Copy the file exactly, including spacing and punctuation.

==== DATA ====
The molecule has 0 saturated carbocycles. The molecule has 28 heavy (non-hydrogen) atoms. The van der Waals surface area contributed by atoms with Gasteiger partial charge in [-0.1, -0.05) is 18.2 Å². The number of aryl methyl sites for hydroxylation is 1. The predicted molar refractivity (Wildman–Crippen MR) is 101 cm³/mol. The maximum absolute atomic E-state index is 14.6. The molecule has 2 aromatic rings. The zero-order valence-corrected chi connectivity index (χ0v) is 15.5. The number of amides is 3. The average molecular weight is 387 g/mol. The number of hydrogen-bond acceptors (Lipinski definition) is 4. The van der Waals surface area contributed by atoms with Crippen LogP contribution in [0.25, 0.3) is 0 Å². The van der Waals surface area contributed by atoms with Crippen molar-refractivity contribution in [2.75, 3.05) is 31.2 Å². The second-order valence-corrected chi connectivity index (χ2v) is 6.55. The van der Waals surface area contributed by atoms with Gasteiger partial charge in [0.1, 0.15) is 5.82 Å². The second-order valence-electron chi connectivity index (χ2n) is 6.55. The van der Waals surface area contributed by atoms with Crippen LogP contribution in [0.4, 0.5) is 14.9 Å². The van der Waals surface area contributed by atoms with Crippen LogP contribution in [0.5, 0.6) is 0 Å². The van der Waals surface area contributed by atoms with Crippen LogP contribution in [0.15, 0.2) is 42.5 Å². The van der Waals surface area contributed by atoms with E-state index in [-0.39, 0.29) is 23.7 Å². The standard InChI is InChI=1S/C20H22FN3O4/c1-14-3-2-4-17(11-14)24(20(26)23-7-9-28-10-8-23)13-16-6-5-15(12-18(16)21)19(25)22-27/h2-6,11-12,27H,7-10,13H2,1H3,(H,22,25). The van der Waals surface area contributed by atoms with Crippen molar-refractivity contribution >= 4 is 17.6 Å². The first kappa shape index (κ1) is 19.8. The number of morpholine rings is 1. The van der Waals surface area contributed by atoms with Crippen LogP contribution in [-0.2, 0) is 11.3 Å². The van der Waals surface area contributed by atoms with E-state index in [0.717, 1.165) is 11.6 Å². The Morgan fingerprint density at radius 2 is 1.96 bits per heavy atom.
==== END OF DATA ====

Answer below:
The molecule has 0 saturated carbocycles. The molecule has 28 heavy (non-hydrogen) atoms. The van der Waals surface area contributed by atoms with Gasteiger partial charge in [-0.1, -0.05) is 18.2 Å². The number of aryl methyl sites for hydroxylation is 1. The predicted molar refractivity (Wildman–Crippen MR) is 101 cm³/mol. The maximum absolute atomic E-state index is 14.6. The molecule has 2 aromatic rings. The zero-order valence-corrected chi connectivity index (χ0v) is 15.5. The number of amides is 3. The average molecular weight is 387 g/mol. The number of hydrogen-bond acceptors (Lipinski definition) is 4. The van der Waals surface area contributed by atoms with Crippen LogP contribution in [0.25, 0.3) is 0 Å². The van der Waals surface area contributed by atoms with Crippen molar-refractivity contribution in [2.75, 3.05) is 31.2 Å². The second-order valence-corrected chi connectivity index (χ2v) is 6.55. The van der Waals surface area contributed by atoms with Gasteiger partial charge in [0.1, 0.15) is 5.82 Å². The second-order valence-electron chi connectivity index (χ2n) is 6.55. The van der Waals surface area contributed by atoms with Crippen LogP contribution in [0.4, 0.5) is 14.9 Å². The van der Waals surface area contributed by atoms with Crippen LogP contribution in [0.5, 0.6) is 0 Å². The van der Waals surface area contributed by atoms with Crippen LogP contribution in [0.15, 0.2) is 42.5 Å². The van der Waals surface area contributed by atoms with E-state index in [-0.39, 0.29) is 23.7 Å². The standard InChI is InChI=1S/C20H22FN3O4/c1-14-3-2-4-17(11-14)24(20(26)23-7-9-28-10-8-23)13-16-6-5-15(12-18(16)21)19(25)22-27/h2-6,11-12,27H,7-10,13H2,1H3,(H,22,25). The van der Waals surface area contributed by atoms with Crippen molar-refractivity contribution >= 4 is 17.6 Å². The first kappa shape index (κ1) is 19.8. The number of morpholine rings is 1. The van der Waals surface area contributed by atoms with Crippen LogP contribution in [-0.2, 0) is 11.3 Å². The van der Waals surface area contributed by atoms with E-state index in [0.717, 1.165) is 11.6 Å². The Morgan fingerprint density at radius 2 is 1.96 bits per heavy atom.